Noura Mint Seymali ‘Tzenni’ (Glitterbeat Records) 23rd June 2014
The technicalities, pentatonic melodies and the fundamental mechanics aside, nothing can quite prepare you for that opening atavistic, panoramic vocal, and off-kilter kick-drum and snare; an ancestral linage that reaches back a thousand odd years, given the most electric crisp production, magically restores your faith in finding new music that can resonate and move you in equal measure.
The afflatus titular experience channeled with energetic passion and poetic lament, revolves around the whirling – and at its peak moment of epiphany, a fervor – dance. Performed over time under the desert skies and khaima tents, by the Moorish griots, this cyclonic Hassaniya worded movement (which variously translates as, ‘to circulate’, ‘to spin’ or ‘to turn’) that enacts the orbiting solar system and with it all the elements (wind and tides) on Earth, is hypnotically invigorating.
From the German label, Glitterbeat Records, this latest Maghreb African transmission follows in the wake of the equally compelling electric transcendent desert blues of Tamikrest, Dirt Music, Samba Touré and the Bedouin diaphanous song of Aziza Brahim. Tzenni by Noura Mint Seymali and her accompanying clan make suggestive musical and social/political connections with all of these groups and artists. Hailing from the Islamic Republic of Mauritania, nestled in between Algeria, Senegal, Mali and the Western Sahara, with the Atlantic lapping its shoreline, Noura keeps tradition alive in a modern, tumultuous, climate. Her homeland – run ever since a coup in 2008, by the former general Mohamed Ould Abdul Aziz, duly elected president in 2009 – was rocked by the immolation sparked Arab Spring and subsequent youth movement protests, all of which were violently suppressed by the authorities. Add the omnipresent problems of FGM, child labour and human trafficking to the equation and you have enough catalysts to last a lifetime. However, Noura’s veracious commanding voice responds with a dualistic spirit, the balance of light and shade putting a mostly positive, if not thumping backbeat, to forlorn and mourning.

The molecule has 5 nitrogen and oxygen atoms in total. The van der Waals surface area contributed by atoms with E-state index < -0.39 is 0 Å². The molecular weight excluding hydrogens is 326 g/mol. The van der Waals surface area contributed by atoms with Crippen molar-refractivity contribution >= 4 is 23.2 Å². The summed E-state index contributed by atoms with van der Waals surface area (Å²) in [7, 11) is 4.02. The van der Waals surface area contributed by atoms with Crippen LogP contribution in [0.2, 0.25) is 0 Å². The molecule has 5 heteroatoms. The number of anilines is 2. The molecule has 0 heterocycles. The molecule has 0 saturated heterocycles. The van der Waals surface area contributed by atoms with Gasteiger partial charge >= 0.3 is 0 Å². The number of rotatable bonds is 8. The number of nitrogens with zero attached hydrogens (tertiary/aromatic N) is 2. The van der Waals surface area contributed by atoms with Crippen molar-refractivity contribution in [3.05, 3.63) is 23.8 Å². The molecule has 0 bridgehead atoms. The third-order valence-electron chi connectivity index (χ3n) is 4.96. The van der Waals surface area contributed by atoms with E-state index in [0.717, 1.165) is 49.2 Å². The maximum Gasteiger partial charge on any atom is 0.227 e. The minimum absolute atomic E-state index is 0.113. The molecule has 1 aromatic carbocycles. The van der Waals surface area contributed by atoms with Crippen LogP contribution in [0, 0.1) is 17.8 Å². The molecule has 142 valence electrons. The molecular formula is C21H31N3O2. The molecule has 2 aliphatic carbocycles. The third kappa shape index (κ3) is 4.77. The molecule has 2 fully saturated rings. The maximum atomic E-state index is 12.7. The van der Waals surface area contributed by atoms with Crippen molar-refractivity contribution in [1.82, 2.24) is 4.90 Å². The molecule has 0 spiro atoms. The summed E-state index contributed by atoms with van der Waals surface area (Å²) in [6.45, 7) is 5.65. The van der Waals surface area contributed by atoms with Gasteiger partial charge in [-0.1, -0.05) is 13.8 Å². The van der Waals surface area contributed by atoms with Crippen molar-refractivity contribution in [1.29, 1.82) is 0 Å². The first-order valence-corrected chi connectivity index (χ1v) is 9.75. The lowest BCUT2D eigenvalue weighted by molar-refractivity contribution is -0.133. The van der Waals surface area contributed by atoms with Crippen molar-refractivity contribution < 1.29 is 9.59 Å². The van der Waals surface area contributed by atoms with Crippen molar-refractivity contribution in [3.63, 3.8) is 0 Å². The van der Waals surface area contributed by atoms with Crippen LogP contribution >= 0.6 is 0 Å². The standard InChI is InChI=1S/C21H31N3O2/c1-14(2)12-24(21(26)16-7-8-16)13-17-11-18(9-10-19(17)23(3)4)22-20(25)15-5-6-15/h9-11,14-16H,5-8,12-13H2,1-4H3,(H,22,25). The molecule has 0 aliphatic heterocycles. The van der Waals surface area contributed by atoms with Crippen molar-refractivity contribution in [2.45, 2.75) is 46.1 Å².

Recorded in New York, Dakar and in the Mauritania capitol, Nouakchott, the album transverses a cosmopolitan map of influences and musical escapism. The original heritage still remains strong, yet the ancient order of griot finds solace with the psychedelic and beyond. Noura’s family linage is one of the regions most celebrated; her father, Seymali Ould Ahmed Vall, was instrumental in bringing Mauritanian music to the outside world, her late stepmother, who the whole nation mourned, was the great Dimi Mint Abba. Noura would serve an apprenticeship with Dimi, and later strike up an inspired union with her husband, the visionary guitarist Jeiche Ould Chighaly, whose dune-shifting amorphous flange-delivered licks and spindly fingered riffs create a kosmiche alien landscape, flirting with both rock and the blues. No less respected, the bass and drums combo of Ousamane Touré and Matthew Tinari bring the funk and groove.
Moving at a momentum and seamlessly across these musical boundaries, the band articulate a mostly uplifting exultation to turbulence and instability, steering through Amon Duul II and Ash Ra Tempel like field studies on the groups break out titular anthem, meditatively channeling the wah-wah delta blues on ‘El Mougelmen’, and paying homage to the prophet with an epic vocal note holding hymn to forgiveness, ‘Soub Hanallah’.
Noura Mint Seymali will undoubtedly follow Tamikrest’s success in reaching across the divide. The Northern Mali electric-blues Tuareg’s, in no small part brought to attention by the escalations in the country’s insurgency and later containment by the former colonists, France, last year wowed new, less keen world music fans. Though obviously a result of its own unique history and culture, Noura’s sound is congruous with that of both Tamikrest and Aziza Brahim – vocally. Like those artists, she will undoubtedly find a receptive, ever hungry for horizons new, audience.